Honey Bee Friendly

Sourwood Honey harvested from Stewart, Virginia

The Best Honey in the World

As Pennsylvania beekeepers, we’re fortunate to have native blooms that produce very pleasant tasting wildflower honey three seasons long. We have Black Locust tree blossoms in early spring, Goldenrod for most of the summer and in the fall, there are wildflowers such as cone flowers and marigolds. With that being said, the only time there is an abundance of food for the bees is in Spring when our Black Locust trees are blooming. We always get a nice harvest of honey at this time and afterwards, the bees spend most of their time foraging whatever they can find. We started to wonder if we could migrate our bees to nearby states with slightly different terrain to catch blooms that Pennsylvania wouldn’t necessarily have. It seemed plausible and after a little research we made a big discovery that we did not expect to find. Similar to how Pennsylvania has Black Locust trees, Virginia is filled with Sourwood Trees. The tree that produces the most sought-after honey in the world. Now Sourwoods are native to Pennsylvania and our bees are sure to collect pollen from a few while out hunting for food, but we don’t have nearly enough in Pennsylvania to produce pure, single sourced honey. We found out though, that Virginia does.

Sourwood honey has been voted number one time and time again by experts from around the world and if you’ve ever had it, you know why. Starting with how it looks, this honey is translucent with the slight hints of pale yellow and I must say that there is something so satisfying about being able to see through honey in a jar. Sourwood honey also has strong notes of vanilla that you taste immediately, which mimic the flavor of marshmallows. As someone who has a strong flavor palette, this was quite surprising, and I have officially nicknamed it the marshmallow honey. Sourwood honey is ideal as a side on Charcuterie boards, or as a topping on spiced baked goods like Gingerbread or Cinnamon Rolls. It shouldn’t be used in things that will mask its great flavor.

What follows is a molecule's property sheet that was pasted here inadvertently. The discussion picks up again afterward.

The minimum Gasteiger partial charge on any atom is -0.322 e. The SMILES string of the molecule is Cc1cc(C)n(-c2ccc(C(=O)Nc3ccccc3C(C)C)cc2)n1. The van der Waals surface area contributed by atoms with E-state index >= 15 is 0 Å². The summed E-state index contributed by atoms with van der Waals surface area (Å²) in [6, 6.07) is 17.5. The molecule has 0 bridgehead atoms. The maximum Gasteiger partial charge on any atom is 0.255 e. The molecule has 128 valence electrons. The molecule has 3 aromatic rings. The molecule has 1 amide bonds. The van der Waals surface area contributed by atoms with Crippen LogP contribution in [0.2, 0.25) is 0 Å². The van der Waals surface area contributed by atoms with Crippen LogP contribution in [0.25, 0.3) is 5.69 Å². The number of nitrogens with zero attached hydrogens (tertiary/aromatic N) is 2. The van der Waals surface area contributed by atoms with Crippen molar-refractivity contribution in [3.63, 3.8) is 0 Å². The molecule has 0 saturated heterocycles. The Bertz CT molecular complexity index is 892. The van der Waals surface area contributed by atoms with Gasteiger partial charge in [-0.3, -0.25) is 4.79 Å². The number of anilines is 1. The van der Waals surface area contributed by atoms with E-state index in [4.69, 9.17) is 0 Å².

Now, getting our bees to Virginia for the bloom of Sourwood Trees wouldn’t be too difficult but we had to find the ideal place to put them. There couldn’t be any other plants or flowers worth foraging within a 3-mile radius of where we placed our hives. So, we placed a few Facebook inquiries in the Virginia area seeking someone with the ideal location who wouldn’t mind having millions of bees on their property for a few weeks. After being contacted by several people and having to fish out less than ideal spots, we found a farm in Stewart, Virginia filled with Sourwood trees. It was right next to a mountain and we knew that with the abundant bloom, our bees would have no reason to fly over the mountain to find food elsewhere. This farm is where 25 of our production hives have been living for the last month.

We knew we would get a good honey harvest, but we never could’ve imagined just how good this honey was going to be. Not only did we get the single largest harvest of honey we’ve ever produced, but without a doubt, the best tasting honey to come from our hives. The tree’s bloom is over now, and our bees are back home foraging in Pennsylvania where they will continue producing delicious wildflower honey but we will definitely be back to Virginia next year to catch this incredible bloom.

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